and applying a style. An example would look like:

<div id=OObj1
A text example using CSS.

Great! you say. Now I have complete control over my page layout.

The example at is4fig2
illustrates a common problem with Cascading Style sheets when a
conflict with system font settings in Windows is introduced. When
viewed with your System Fonts set to small in the Control Panel
Display, this page will appear as designed. When viewed with
System Fonts set to Large, the text Objects on this page will overlap.

The reason is that the Windows Display Font setting will override
the HTML setting. A Font set to Size 2 will appear at size 3 or 4
when large Fonts are set in a viewers Control Panel. Although the
Top Left corner and width of the text string will be correct, the extra
size of the Fonts will increase the number lines in the text block and
increase the size of each line so that the block of text will run further
down the page.

To correct this problem, reduce the number of separate Text Objects
on the page, avoid putting Text Objects adjacent to each other or
design and test your pages with Large Fonts selected in the
Windows Control Panel.

System Fonts can be changed in the Control Panel on Win 95, Win
98 and Win NT operating systems. Select the Display Properties,
Settings, Font Size, Small or Large Fonts. Depending upon your
Graphic Display adapter card, you may need to reboot your
computer before the new font setting will take effect.

4. Reader Questions: Drop Menus

Last week I received a user question on drop menus and answered
with a brief description. I subsequently received e-mails from
several people asking for more precise information. So here goes.

These are instructions for creating a drop menu. I have also posted
these at is4fig3 with an example. When I get a chance
I shall also set up a Tutorial in the Support section of the Virtual
Mechanics web site.

Drop Menus are a feature of IMS Web Engine. IMS Web Spinner
can produce a Mouse Over Effect which is close but not exactly the
same. In either program, create a text Object with your links:

<a href="issue1.htm"a>issue1</a>
<a href="issue2.htm"a>issue2</a>
<a href="issue3.htm"a>issue3</a>

The leading <br> is included to force a blank line at the top of the
list. This first line will be hidden under the Menu Bar. This Object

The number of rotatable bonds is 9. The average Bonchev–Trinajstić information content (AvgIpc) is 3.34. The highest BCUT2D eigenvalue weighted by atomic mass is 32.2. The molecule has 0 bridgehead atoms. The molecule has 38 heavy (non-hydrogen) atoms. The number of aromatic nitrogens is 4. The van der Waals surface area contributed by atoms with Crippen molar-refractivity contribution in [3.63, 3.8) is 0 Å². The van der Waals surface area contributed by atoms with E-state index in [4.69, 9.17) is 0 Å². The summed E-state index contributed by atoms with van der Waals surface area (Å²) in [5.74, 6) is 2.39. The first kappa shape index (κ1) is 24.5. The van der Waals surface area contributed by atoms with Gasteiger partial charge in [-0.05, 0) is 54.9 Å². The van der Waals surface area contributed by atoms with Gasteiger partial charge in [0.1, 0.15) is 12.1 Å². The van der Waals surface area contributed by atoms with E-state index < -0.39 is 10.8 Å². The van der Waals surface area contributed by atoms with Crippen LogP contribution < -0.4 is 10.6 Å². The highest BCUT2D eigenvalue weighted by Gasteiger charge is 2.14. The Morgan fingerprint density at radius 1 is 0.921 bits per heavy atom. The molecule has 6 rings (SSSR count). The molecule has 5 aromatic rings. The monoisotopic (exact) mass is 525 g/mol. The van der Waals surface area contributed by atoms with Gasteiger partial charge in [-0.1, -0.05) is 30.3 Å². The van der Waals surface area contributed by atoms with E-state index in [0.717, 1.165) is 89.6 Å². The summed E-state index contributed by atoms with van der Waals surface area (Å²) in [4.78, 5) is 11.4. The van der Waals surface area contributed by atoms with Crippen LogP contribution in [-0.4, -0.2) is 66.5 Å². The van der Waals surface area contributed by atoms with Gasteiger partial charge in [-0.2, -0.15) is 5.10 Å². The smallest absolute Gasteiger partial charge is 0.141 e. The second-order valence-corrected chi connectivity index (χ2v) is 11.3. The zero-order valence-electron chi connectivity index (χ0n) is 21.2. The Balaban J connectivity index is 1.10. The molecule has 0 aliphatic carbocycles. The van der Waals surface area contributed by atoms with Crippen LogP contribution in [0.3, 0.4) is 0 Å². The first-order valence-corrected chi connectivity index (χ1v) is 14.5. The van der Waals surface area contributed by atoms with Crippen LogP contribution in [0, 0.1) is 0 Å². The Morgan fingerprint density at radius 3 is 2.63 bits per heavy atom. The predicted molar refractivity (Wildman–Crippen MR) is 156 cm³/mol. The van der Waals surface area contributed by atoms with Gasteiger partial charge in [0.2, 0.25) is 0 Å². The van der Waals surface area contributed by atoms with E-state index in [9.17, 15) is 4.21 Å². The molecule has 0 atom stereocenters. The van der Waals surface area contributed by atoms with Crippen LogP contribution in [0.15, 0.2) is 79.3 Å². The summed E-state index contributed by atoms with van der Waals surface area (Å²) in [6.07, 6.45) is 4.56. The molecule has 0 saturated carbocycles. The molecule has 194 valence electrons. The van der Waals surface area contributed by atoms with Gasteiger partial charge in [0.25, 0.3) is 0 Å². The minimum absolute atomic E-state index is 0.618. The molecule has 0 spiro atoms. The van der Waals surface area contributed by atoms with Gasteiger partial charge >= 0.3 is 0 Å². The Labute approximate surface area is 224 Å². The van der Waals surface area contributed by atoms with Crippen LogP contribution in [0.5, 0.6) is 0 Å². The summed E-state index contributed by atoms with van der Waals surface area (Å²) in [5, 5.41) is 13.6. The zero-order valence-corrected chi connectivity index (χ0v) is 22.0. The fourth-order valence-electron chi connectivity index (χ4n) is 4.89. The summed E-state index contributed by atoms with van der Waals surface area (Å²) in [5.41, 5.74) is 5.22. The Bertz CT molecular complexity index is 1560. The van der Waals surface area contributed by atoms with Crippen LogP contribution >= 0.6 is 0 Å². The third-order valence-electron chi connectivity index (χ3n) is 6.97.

has also been defined in Rich Text Format. If HTML format is used
a <br> must also be included at the end of each link.

You can assign a background color to this list with the Shading
Dialog. Select the Link List Object. Select the Shading Dialog (red,
green and blue circles), use the sliders to mix a color or select a
color or background picture with the appropriate button. An outline
can be assigned with the Geometry Editor (Peeling Pattern button).
Use the sliders to assign an outline color and thickness.

Create a Trigger Object. This goes on the Menu Bar and will trigger
the drop menu when the mouse moves over it. It can also be a text
object with or without shading or a Picture.

You may wish to give both Objects an easy to remember name.
Right click the trigger Object to display the Object Editor. The
current name of the Object (Obj1 is the default first Object name)
and will already be highlighted in the Object Name Box. Type your
new name with no more than 9 characters. Something like "Trigger"
for example. Exit the editor and right click the list Object. Change
the list Object name to "List" for example.

In IMS Web Engine, select the 'Mouse Trigger Effect' from the
Wizard Menu. On page one, select the "Trigger" Object from the
'Existing' drop menu. On Page two select "List" Object from the
'Existing' drop menu. IMPORTANT, on page three be sure to check
the 'Leave Display Object' check box.

Create a Menu Bar Object. In this example we Imported a small
10x10 blue rectangle then stretched it to create a horizontal menu
bar. Position the "Trigger Object" over the blue Menu Bar and the
"List" Object underneath with the top under the Trigger Object. If
necessary, use the Arrange 'ToFront' command to move the
"Trigger" Object in front of the Menu Bar and the 'ToBack' Arrange
command to move the "List" Object behind the Menu Bar.

Preview the Drop Menu with the DHTML 4.0 Preview command.

IMS Web Spinner can be used to create a similar Drop Menu in the
same way with the Mouse Over Wizard. The primary difference is
the List menu will appear whenever the mouse moves over it and not
over the "Trigger" Object.

5. Next week.

1. What is the Dynamic in DHTML
2. Link Exchanges
3. IMS tip: Drag and Drop
4. Reader Questions.
Send your Questions to tips@VirtualMechanics.com with Question as your Subject. If we don't know the answer, another reader may.